Brazil is the largest healthcare market in Latin America and attracts an increasing number of manufacturers. In order to market medical devices in Brazil you have to get previous approval from the Brazilian Health Regulatory Agency (ANVISA). ANVISA is amongst the world's leading regulatory agencies and has unique and evolving regulations.
The registration of health products in Brazil must be carried out by a national company, legally authorized by the local and federal sanitary bodies. Medical devices are classified into four risk classes - I, II, III and IV, which generally correspond to the European I, IIa, IIb and III. The complexity of the ANVISA’s requirements absolutely depends on the product’s risk class. Class I and II devices have a simplified compliance process whilst high risk class products (III and IV) are under a more demanding registration route which also includes a previous Good Manufacturing Practices certification. To date, Cadastro is the registration procedure applicable for class I and II devices. In May 2019, a new and simpler scheme named Notification enters into force for the regularization of class I devices. With this strategy, ANVISA aims to be more focused on the registration of high-risk devices thus making class I product’s registration faster.
Class III and IV devices are under the Registro procedure. Although the technical dossier for ANVISA differs from the European and US technical reports, the previous CE marking or FDA registration will certainly contribute for registration in Brazil. It is important to highlight that for the Registro approval it is mandatory for the manufacturer, both national and international, to be certified according to the Brazilian GMP. This certification is usually obtained through an ANVISA’s on-site audit or, more recently, through the analysis of the MDSAP (Medical Device Single Audit Program) audit report since Brazil is one of the program’s members.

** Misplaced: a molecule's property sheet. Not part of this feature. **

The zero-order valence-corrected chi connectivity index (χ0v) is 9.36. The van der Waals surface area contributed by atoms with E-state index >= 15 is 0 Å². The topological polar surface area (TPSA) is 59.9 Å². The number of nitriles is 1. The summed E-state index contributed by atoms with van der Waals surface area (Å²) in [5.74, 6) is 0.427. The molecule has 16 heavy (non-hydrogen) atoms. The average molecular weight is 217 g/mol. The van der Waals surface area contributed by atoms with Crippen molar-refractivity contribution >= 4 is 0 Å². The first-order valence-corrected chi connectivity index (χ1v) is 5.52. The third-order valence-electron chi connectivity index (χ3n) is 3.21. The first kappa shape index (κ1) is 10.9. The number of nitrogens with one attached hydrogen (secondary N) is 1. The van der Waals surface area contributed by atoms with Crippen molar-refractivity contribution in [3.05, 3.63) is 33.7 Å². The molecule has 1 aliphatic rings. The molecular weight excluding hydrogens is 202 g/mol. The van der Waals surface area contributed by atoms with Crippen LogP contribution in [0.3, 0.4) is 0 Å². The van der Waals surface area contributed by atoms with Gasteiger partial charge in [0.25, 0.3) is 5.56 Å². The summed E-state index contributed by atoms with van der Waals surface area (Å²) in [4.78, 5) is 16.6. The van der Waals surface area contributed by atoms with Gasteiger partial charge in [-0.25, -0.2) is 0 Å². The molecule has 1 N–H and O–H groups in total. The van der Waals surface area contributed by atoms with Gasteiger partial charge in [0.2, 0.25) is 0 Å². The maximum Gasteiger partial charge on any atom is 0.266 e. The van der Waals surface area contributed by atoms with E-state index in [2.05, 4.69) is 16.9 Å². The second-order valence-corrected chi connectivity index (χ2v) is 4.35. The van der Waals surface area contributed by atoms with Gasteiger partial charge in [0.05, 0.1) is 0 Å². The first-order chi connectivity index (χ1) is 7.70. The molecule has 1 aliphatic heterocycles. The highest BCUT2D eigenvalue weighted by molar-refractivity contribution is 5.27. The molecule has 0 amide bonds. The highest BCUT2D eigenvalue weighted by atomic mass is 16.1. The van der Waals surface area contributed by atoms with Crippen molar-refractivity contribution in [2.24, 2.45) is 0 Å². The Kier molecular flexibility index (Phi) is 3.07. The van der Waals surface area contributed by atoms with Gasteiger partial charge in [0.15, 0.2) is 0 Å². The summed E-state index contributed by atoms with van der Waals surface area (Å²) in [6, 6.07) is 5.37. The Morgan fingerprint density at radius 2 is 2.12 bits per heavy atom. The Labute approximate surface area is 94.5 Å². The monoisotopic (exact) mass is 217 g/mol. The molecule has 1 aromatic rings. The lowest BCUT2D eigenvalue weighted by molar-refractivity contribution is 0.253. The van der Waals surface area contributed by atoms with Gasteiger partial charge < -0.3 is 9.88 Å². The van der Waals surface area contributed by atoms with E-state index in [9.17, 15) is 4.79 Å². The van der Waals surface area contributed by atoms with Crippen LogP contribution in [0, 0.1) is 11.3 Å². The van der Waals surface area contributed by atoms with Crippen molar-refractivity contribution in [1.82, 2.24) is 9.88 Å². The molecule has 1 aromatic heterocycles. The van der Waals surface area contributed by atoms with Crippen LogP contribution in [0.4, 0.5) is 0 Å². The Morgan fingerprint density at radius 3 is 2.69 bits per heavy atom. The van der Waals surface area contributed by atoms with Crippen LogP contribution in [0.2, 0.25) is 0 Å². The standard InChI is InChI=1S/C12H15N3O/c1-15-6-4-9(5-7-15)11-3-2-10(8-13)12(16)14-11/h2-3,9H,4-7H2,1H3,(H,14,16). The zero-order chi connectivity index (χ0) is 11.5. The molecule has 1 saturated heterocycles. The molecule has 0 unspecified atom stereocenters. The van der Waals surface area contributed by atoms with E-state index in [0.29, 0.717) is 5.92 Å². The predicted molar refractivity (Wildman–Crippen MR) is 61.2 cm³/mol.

Depending on the product’s features, certifications in other Brazilian Regulatory Agencies may be needed in order to meet the Brazilian regulation and get ANVISA’s approval, e.g. electrical medical devices, hypodermic needles, syringes, gloves, condoms that will require the National Institute of Metrology, Quality and Technology (INMETRO) certification. The National Telecommunication Agency (ANATEL) is another Brazilian authority that deals with safety related to medical devices’ telecommunication and/or accessories that have any wireless communication, e.g. Bluetooth, Wi-Fi.
Even though the Brazilian regulatory system is considered rather complex, our experts will guide you with our comprehensive expertise through the Brazilian regulatory landscape.